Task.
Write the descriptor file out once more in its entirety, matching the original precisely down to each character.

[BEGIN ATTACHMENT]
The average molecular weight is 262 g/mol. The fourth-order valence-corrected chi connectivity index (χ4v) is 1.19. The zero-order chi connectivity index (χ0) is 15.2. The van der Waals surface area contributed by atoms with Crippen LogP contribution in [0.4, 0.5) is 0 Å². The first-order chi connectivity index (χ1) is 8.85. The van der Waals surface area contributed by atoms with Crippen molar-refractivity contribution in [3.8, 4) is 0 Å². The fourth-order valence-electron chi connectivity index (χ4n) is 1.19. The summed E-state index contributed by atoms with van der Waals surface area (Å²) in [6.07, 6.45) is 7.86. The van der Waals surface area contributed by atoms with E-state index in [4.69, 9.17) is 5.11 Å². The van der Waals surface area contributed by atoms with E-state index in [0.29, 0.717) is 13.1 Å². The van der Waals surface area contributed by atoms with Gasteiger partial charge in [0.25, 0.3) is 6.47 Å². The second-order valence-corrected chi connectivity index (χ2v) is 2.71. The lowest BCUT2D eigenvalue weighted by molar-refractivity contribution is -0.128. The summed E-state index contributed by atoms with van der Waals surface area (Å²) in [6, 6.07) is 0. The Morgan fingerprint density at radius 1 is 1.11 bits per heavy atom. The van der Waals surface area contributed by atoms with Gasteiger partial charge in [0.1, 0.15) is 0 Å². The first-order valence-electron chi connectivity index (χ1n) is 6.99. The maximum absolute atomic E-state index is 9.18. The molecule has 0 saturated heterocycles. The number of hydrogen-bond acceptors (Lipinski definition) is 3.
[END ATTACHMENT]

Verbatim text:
The average molecular weight is 262 g/mol. The fourth-order valence-corrected chi connectivity index (χ4v) is 1.19. The zero-order chi connectivity index (χ0) is 15.2. The van der Waals surface area contributed by atoms with Crippen LogP contribution in [0.4, 0.5) is 0 Å². The first-order chi connectivity index (χ1) is 8.85. The van der Waals surface area contributed by atoms with Crippen molar-refractivity contribution in [3.8, 4) is 0 Å². The fourth-order valence-electron chi connectivity index (χ4n) is 1.19. The summed E-state index contributed by atoms with van der Waals surface area (Å²) in [6.07, 6.45) is 7.86. The van der Waals surface area contributed by atoms with E-state index in [4.69, 9.17) is 5.11 Å². The van der Waals surface area contributed by atoms with E-state index in [0.29, 0.717) is 13.1 Å². The van der Waals surface area contributed by atoms with Gasteiger partial charge in [0.25, 0.3) is 6.47 Å². The second-order valence-corrected chi connectivity index (χ2v) is 2.71. The lowest BCUT2D eigenvalue weighted by molar-refractivity contribution is -0.128. The summed E-state index contributed by atoms with van der Waals surface area (Å²) in [6, 6.07) is 0. The Morgan fingerprint density at radius 1 is 1.11 bits per heavy atom. The van der Waals surface area contributed by atoms with Gasteiger partial charge in [0.1, 0.15) is 0 Å². The first-order valence-electron chi connectivity index (χ1n) is 6.99. The maximum absolute atomic E-state index is 9.18. The molecule has 0 saturated heterocycles. The number of hydrogen-bond acceptors (Lipinski definition) is 3.